Noel Fielding’s Luxury Comedy Review: “Very Moreish…”

Noel Fielding: Private Sweety,Via Wikimedia Commons

…”That’ll be the nicotine!”

If you’re into crayons, papier-mâché and hallucinogens then grab yourself a beanbag, some pieces of rainbow to snack on, and prepare to be transported into a surreal, sequin-covered heaven.

In his latest venture, Noel has gone beyond the manic musings of The Mighty Boosh; thrown away all sense of a narrative, and presented us with what  is best described as Disneyland on LSD. Part sketch-show, part sit-com: Noel Fielding’s Luxury Comedy catapults the viewer into an absurd and disturbing world where a chocolate finger war veteran widower drives a tank made of cheese, and a depressed lion: Dondylion, tries to feed hula-hoops to a photo of David Lee Roth. The very concept of this show is beyond the understanding of even the most ardent Fielding fan, but that is the beauty of it; even viewers who despise surrealist comedy will be dragged kicking and screaming into a whirlwind of hysterical laughter and aneurysm-inducing confusion. However hard you try to deny it, Luxury Comedy is hilarious…bizarre, but hilarious.

The first episode of the show: Pelé, features everything Noel’s fans have come to expect from his comedy: cheeky one-liners; weird characters and even weirder story-lines, yet somehow, it is still very different to anything you will have seen before. Produced by Kasabian’s Sergio Pizzorno, the show’s music, particularly the theme tune, is annoyingly catchy; perfectly captures the slightly creepy, impish nature of the show and surprisingly, gives it a more sophisticated feel than The Mighty Boosh managed to achieve. It is clear that Fielding and co-creator, Nigel Coan have gone to painstaking efforts to refine each aspect of Luxury Comedy: which features some incredible costumes and even more impressive animations. In spite of this however, the first episode of the programme wasn’t as enjoyable as I had hoped. The main downfall is the structure: the combination of a sit-com and sketch show meant that the vague plot is intruded on by seemingly irrelevent animations, which can be somewhat annoying. A prime example of this would be the cooking sketch featuring Renny and Gaviskon: a kind of Mr Blobby meets Big Cook Little Cook;  it makes no sense, and isn’t particularly funny.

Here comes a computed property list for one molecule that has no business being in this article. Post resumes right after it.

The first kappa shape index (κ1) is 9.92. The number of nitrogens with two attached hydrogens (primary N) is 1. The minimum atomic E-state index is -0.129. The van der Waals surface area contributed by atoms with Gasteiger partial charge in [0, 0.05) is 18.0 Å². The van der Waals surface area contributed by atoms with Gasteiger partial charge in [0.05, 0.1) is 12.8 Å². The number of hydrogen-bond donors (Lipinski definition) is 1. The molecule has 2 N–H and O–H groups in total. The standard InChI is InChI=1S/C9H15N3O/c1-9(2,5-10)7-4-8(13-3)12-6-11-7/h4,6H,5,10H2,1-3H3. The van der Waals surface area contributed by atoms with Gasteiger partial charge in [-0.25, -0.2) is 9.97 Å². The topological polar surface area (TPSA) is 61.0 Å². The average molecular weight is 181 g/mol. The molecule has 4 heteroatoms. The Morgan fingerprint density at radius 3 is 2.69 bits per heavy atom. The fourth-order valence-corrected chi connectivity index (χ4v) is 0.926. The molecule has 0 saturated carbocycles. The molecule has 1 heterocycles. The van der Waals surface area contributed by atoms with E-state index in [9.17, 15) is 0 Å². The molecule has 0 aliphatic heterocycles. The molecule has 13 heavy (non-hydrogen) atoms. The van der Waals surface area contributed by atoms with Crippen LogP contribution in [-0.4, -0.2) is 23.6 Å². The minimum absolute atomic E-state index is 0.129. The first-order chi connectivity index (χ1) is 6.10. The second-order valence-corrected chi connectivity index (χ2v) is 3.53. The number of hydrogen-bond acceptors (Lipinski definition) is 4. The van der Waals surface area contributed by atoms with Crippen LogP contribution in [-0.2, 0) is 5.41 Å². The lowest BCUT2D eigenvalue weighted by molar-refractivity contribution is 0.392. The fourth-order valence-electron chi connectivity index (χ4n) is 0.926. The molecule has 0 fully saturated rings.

In spite of it’s minor faults, Noel Fielding’s Luxury Comedy makes for great viewing, and although some may feel that Fielding has taken a step too far out of the realms of reality, I think that like The Mighty Boosh, it will win people over. The second episode can be viewed this Thursday on E4 at 10pm. It is definitely worth watching, and will have you questioning life’s great questions: is it a ball? Or is it a saucer?